Reading Under the Bed

April 25, 2010 at 3:39 pm (Book Commentary, Memoir) (, , , , , )

I have always been a reader. I don’t remember when I learned to read, but I remember being seven and getting my first library card. I was number 23, which meant that I was the 23rd person in our small town to acquire a library card. For the first thirteen years of my life, I lived within a half block of the library. We were allowed to take out six books at a time. I would be at the library when the doors opened, take out my six books, go home and read them and be back to return the first batch of books & get out another six just before the library closed.

I read a lot during the long lazy days of summer. But even during the school year, I could devour a book a day. I can still read about three books a week when I set my mind to it; when I have nothing else to do.

What you need to know is that I was a small child, a teeny-tiny thing and I preferred to be unseen. I would bring my books home; spring, summer, winter, fall and go seek a hidden place to read. I preferred cave-like places. I would read in the back corner of my mother’s closet, my eldest sister’s closet or under the bed. Mine and my mother’s bed had space under the headboard. I could take the pillows, my purple & white lamp, and my books under the bed. There I would curl up in the corner, hidden. Often the cat and sometimes the dog would join me.

Outside, beyond where I was, life went on. I could hear my mother in the kitchen and my siblings and their friends would pass by the bed on the way upstairs to their rooms. This was in the Hahn house. Where I was, was safe and muted and comfortable. I would get lost in my books until a voice would inquire “where is she? Where is gigi?” I would smile to myself, hold the cat closer and decide whether or not I wanted to leave my imaginary worlds and go join the real one; sometimes yes, sometimes no.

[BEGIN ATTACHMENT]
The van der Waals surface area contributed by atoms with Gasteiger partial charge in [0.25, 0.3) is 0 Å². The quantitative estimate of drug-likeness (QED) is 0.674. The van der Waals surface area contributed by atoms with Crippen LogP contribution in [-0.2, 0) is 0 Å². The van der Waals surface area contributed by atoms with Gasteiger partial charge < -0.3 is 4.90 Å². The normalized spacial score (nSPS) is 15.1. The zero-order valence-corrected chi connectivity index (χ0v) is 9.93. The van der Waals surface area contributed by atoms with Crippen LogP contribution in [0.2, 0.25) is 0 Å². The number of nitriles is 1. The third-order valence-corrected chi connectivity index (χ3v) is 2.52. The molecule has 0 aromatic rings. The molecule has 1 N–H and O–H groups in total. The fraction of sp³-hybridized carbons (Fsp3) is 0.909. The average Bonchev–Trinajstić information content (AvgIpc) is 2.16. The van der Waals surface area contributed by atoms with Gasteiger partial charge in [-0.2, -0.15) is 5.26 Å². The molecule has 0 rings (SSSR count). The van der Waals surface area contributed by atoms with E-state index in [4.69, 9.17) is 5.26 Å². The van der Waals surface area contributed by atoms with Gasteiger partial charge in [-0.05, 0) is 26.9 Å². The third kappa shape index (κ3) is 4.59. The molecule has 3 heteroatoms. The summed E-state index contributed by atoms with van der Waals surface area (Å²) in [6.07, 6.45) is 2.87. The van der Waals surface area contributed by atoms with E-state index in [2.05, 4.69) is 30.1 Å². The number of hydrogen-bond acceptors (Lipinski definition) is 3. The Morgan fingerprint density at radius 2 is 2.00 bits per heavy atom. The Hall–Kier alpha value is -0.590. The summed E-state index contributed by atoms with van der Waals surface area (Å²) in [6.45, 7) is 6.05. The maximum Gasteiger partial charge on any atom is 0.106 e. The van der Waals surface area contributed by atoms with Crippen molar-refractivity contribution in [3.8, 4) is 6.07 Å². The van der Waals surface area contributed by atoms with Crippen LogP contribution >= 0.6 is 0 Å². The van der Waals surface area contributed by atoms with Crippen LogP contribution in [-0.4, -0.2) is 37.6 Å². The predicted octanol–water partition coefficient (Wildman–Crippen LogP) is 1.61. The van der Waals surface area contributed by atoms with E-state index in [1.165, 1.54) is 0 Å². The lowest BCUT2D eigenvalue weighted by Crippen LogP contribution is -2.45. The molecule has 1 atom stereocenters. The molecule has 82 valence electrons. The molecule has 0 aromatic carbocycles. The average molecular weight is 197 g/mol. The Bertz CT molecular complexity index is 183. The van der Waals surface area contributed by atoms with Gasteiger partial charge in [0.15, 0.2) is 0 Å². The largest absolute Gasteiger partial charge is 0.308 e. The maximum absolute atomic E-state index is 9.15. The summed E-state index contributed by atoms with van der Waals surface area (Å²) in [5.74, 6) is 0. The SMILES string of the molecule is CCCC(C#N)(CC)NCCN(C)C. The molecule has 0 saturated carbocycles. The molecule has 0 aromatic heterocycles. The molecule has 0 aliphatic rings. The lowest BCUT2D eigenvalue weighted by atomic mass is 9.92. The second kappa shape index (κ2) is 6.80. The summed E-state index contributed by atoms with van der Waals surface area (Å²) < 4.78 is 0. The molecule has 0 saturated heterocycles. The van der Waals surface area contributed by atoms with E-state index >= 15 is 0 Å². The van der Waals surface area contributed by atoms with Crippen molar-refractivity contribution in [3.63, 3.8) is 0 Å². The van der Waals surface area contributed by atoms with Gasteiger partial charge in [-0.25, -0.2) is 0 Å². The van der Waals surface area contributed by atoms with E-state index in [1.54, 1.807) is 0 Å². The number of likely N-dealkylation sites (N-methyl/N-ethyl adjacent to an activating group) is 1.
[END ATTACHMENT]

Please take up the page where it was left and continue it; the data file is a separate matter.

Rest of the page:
This last Christmas, our work party included tickets to go see the Vinyl Cafe. Dave, played by Stuart McLean, talks about his daughter Stephanie reading in the closet. She is reading a book titled the “Encyclopedia of forgotten places.” My first thought was “I remember exactly how that feels” and my second thought was, “I hope that the book is real, I so want to read it.” As far as I can find it’s not a real book, but there are a lot of books similar: Like this one or this one or this one.

I’m inspired now to draw a map of my own imaginary places; the places I use to hide and read in. I wonder how many I’ll remember. Perhaps I’ll share it with you at a later date.

In my extended family, we don’t tell stories from our childhood. I mostly just know my own stories. I not only hid and read under my bed at my mother’s house, I also read and hid under my  (& my younger half-sister’s bed) at my father’s house. Do you notice the theme? Do you notice the hiding? My family is very good at hiding. We struggle to talk to each other. We are careful of each others feelings. Our skin is not thick; it is paper-thin in spots, sometimes almost transparent. As I hope, my love for them is transparent.

We are blocking out our stories, perhaps? We are blocking out the sorrow, the pain, the love. Sometimes it is too hard, too much work. I wish we were not like this. I want to know all the stories, everyone’s stories.